by Murt Mulcahy Media Productions
The Tralee and Dingle Light Railway and Tramway was a 32 mi (51 km), 3 ft (914 mm) narrow gauge railway running between Tralee and Dingle, with a 6.2 mi (10.0 km) branch from Castlegregory Junction to Castlegregory, in County Kerry on the west coast of Ireland. It operated between 1891 and 1953; the Castlegregory branch closed shortly in 1939 It was one of the most westerly railway lines in Europe, but the terminus of the Valentia Harbour branch at 10.277785° was further west.
1890 line being laid from Camp to CastlegregoryThe railway was built as cheaply as possible, largely following adjacent roads, resulting in some very tight curves and severe gradients. The railway opened on 31 March 1891, but from the start income failed to cover operating expenses.
In March 1893, the Board of Trade held an inquiry into poor management and operating practices on the railway; nevertheless a fatal accident (involving a runaway train) took place at Curraduff in May of the same year. The railway continued to require public subsidies from local ratepayers; these were able to be reduced in 1898 after a grant from the Treasury (although the line continued to require subsidies throughout its existence). In 1907, a further grant of £23,000 (just over €2 million at 2007/8 values) was made to allow the scene of the accident at Curraduff to be bypassed, and other improvements made.
Operations on the railway were severely disrupted between 1921 and 1923. The line was closed in 1921 on the orders of the British Army (during the struggle for independence prior to the creation of the Irish Free State). Services were also suspended at times (and infrastructure damaged) during the Irish Civil War of 1922–23. The railway was taken over by the Great Southern Railways on Thursday 1 January 1925; a train had a collision with a car on a level crossing on the first day of GSR ownership.
The line was 31 miles long, broken into approximately 10-mile sections at Castlegregory Junction and Annascaul, where the locomotives would take water if required, and where trains could pass each other.
In 1910, at the peak of the line’s usage, there were two return passenger trains, morning and evening, which on market days, Tuesday and Saturday, made a third midday trip. The trains passed one another at Castlegregory Junction, apart from the morning trips which passed at Annascaul. The journey time was two hours and 30 minutes.
The Castlegregory branch train met every train at the junction for the six-mile branch. On Saturday afternoons it ran an extra trip through to Tralee and back.
On Sundays, only the morning trip from Tralee and the afternoon return from Dingle operated, plus two connecting round trips from Castlegregory.
By 1922 there were just the morning and afternoon return trips on the main line, which passed at Castlegregory Junction, and two round trips on the branch to connect. Journey times were still the same. Sunday services had ceased.
By 1938 there were still two round trips daily on the main line, still taking the same time, but the times were altered so that in the morning a Tralee-based train ran out to Dingle and back, while in the afternoon a Tralee-based train did the round trip. The Castlegregory branch train ran through to Tralee and back in the morning, as there were no convenient main line trains to connect with, but in the afternoon made a shuttle to the junction as before.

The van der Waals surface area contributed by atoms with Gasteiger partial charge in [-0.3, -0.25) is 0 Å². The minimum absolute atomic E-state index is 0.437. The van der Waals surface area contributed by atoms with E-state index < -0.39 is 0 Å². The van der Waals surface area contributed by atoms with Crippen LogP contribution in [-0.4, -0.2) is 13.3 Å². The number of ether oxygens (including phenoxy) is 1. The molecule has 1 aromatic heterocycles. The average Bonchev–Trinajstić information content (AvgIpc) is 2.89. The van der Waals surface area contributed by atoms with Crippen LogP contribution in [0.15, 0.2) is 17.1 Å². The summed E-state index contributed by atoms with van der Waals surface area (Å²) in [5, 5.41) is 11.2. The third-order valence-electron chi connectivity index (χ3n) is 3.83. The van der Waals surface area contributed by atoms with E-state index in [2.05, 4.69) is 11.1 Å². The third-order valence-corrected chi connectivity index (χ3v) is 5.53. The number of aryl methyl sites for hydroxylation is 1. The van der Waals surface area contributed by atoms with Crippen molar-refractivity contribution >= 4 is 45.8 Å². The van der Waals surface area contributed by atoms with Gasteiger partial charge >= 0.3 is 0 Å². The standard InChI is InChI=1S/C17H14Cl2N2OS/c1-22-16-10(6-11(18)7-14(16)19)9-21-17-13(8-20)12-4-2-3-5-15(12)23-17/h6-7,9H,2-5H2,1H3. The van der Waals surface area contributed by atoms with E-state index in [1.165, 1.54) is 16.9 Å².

Despite the rundown in the line’s usage over time, all the timetables required three locomotives to operate the passenger services each day. In addition there were freight services, normally a round trip each day with general freight, plus extra services on market days to move cattle between Tralee and Dingle, which were the last trains to use the line. The cattle trains to the end were of sufficient size to require two locomotives.
Decline and closure
The road between Tralee and Dingle was improved in the 1930s, allowing buses and lorrie’s to effectively compete with the railway. The infrastructure of the railway becoming increasingly dilapidated and, in parts, unsafe. The passenger train service was timetabled to run from Dingle to Tralee in 155 minutes (for a journey of little over 31 miles), whilst the competing bus service took 105 minutes.
On Monday 17 April 1939, all passenger services were withdrawn; the Castlegregory branch was closed completely. A single daily goods train continued to run until 1947, when coal shortages forced its temporary withdrawal. Thereafter, a special train (for cattle) was operated once per month in connection with the fair at Dingle. These trains finally ended in June 1953.
An extraordinary event occurred at Dingle station on Thursday 13 June 1940, after the line’s closure to passengers. A German spy named Walter Simon arrived at the station and asked when the next train would depart (not realising that only freight services were still operating). Simon had been landed by a German submarine, U-38, during the previous night. He then made his way by bus to Tralee and thence by train to Dublin. Following his enquiry at Dingle station, the Garda Síochána were informed and he was trailed by detectives. He was arrested on arrival in Dublin and interned for the duration of the War (known in neutral Ireland as “The Emergency”). Disused railway viaduct looking upstream on the Finglas River from Curraduff Bridge